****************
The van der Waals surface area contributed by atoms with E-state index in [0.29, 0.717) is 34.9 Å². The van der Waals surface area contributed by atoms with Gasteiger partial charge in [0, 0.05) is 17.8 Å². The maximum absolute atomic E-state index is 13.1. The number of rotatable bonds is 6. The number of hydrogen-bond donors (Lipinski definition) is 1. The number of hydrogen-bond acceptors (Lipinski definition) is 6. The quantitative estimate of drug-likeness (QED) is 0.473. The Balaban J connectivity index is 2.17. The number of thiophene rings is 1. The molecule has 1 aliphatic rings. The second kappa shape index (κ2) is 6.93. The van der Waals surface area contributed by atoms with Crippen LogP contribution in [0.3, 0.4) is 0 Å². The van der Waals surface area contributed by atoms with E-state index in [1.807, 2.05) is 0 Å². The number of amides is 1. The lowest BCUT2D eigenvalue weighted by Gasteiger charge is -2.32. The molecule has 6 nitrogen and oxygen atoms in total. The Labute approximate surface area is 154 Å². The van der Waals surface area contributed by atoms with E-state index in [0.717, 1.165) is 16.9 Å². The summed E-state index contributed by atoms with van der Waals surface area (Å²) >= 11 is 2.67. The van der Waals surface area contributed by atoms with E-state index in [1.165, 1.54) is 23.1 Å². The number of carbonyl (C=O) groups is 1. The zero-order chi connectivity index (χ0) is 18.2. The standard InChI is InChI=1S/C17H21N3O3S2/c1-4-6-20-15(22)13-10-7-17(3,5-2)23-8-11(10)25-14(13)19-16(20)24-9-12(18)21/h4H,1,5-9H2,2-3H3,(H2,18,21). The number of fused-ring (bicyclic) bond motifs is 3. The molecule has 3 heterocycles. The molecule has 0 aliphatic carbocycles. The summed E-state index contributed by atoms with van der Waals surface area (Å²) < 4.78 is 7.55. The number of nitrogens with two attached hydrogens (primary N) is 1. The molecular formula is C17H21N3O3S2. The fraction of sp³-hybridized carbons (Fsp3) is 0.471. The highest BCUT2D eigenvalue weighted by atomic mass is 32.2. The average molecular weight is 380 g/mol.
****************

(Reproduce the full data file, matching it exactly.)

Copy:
The van der Waals surface area contributed by atoms with E-state index in [0.29, 0.717) is 34.9 Å². The van der Waals surface area contributed by atoms with Gasteiger partial charge in [0, 0.05) is 17.8 Å². The maximum absolute atomic E-state index is 13.1. The number of rotatable bonds is 6. The number of hydrogen-bond donors (Lipinski definition) is 1. The number of hydrogen-bond acceptors (Lipinski definition) is 6. The quantitative estimate of drug-likeness (QED) is 0.473. The Balaban J connectivity index is 2.17. The number of thiophene rings is 1. The molecule has 1 aliphatic rings. The second kappa shape index (κ2) is 6.93. The van der Waals surface area contributed by atoms with Crippen LogP contribution in [0.3, 0.4) is 0 Å². The van der Waals surface area contributed by atoms with E-state index in [1.807, 2.05) is 0 Å². The number of amides is 1. The lowest BCUT2D eigenvalue weighted by Gasteiger charge is -2.32. The molecule has 6 nitrogen and oxygen atoms in total. The Labute approximate surface area is 154 Å². The van der Waals surface area contributed by atoms with E-state index in [0.717, 1.165) is 16.9 Å². The summed E-state index contributed by atoms with van der Waals surface area (Å²) >= 11 is 2.67. The van der Waals surface area contributed by atoms with E-state index in [1.165, 1.54) is 23.1 Å². The number of carbonyl (C=O) groups is 1. The zero-order chi connectivity index (χ0) is 18.2. The standard InChI is InChI=1S/C17H21N3O3S2/c1-4-6-20-15(22)13-10-7-17(3,5-2)23-8-11(10)25-14(13)19-16(20)24-9-12(18)21/h4H,1,5-9H2,2-3H3,(H2,18,21). The number of fused-ring (bicyclic) bond motifs is 3. The molecule has 3 heterocycles. The molecule has 0 aliphatic carbocycles. The summed E-state index contributed by atoms with van der Waals surface area (Å²) < 4.78 is 7.55. The number of nitrogens with two attached hydrogens (primary N) is 1. The molecular formula is C17H21N3O3S2. The fraction of sp³-hybridized carbons (Fsp3) is 0.471. The highest BCUT2D eigenvalue weighted by atomic mass is 32.2. The average molecular weight is 380 g/mol.